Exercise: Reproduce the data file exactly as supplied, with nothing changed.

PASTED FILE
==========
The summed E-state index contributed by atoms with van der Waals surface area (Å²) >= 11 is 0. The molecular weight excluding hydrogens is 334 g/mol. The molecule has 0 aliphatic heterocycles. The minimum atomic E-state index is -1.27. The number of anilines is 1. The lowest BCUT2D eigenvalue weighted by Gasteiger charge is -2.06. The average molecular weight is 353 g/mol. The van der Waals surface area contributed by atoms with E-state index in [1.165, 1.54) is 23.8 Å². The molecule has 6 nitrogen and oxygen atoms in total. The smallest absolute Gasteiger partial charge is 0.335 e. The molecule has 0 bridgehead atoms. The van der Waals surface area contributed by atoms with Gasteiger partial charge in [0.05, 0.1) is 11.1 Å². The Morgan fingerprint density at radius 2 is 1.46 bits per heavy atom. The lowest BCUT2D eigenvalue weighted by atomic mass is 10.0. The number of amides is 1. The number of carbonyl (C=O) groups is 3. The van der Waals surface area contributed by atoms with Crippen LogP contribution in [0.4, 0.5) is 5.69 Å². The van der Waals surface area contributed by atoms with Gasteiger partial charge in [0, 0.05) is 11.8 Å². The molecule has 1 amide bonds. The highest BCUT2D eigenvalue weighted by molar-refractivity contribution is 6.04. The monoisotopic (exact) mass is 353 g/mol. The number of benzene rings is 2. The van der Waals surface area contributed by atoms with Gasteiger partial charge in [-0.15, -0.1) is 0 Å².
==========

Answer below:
The summed E-state index contributed by atoms with van der Waals surface area (Å²) >= 11 is 0. The molecular weight excluding hydrogens is 334 g/mol. The molecule has 0 aliphatic heterocycles. The minimum atomic E-state index is -1.27. The number of anilines is 1. The lowest BCUT2D eigenvalue weighted by Gasteiger charge is -2.06. The average molecular weight is 353 g/mol. The van der Waals surface area contributed by atoms with E-state index in [1.165, 1.54) is 23.8 Å². The molecule has 6 nitrogen and oxygen atoms in total. The smallest absolute Gasteiger partial charge is 0.335 e. The molecule has 0 bridgehead atoms. The van der Waals surface area contributed by atoms with Gasteiger partial charge in [0.05, 0.1) is 11.1 Å². The Morgan fingerprint density at radius 2 is 1.46 bits per heavy atom. The lowest BCUT2D eigenvalue weighted by atomic mass is 10.0. The number of amides is 1. The number of carbonyl (C=O) groups is 3. The van der Waals surface area contributed by atoms with Crippen LogP contribution in [0.4, 0.5) is 5.69 Å². The van der Waals surface area contributed by atoms with Gasteiger partial charge in [0, 0.05) is 11.8 Å². The molecule has 1 amide bonds. The highest BCUT2D eigenvalue weighted by molar-refractivity contribution is 6.04. The monoisotopic (exact) mass is 353 g/mol. The number of benzene rings is 2. The van der Waals surface area contributed by atoms with Gasteiger partial charge in [-0.15, -0.1) is 0 Å².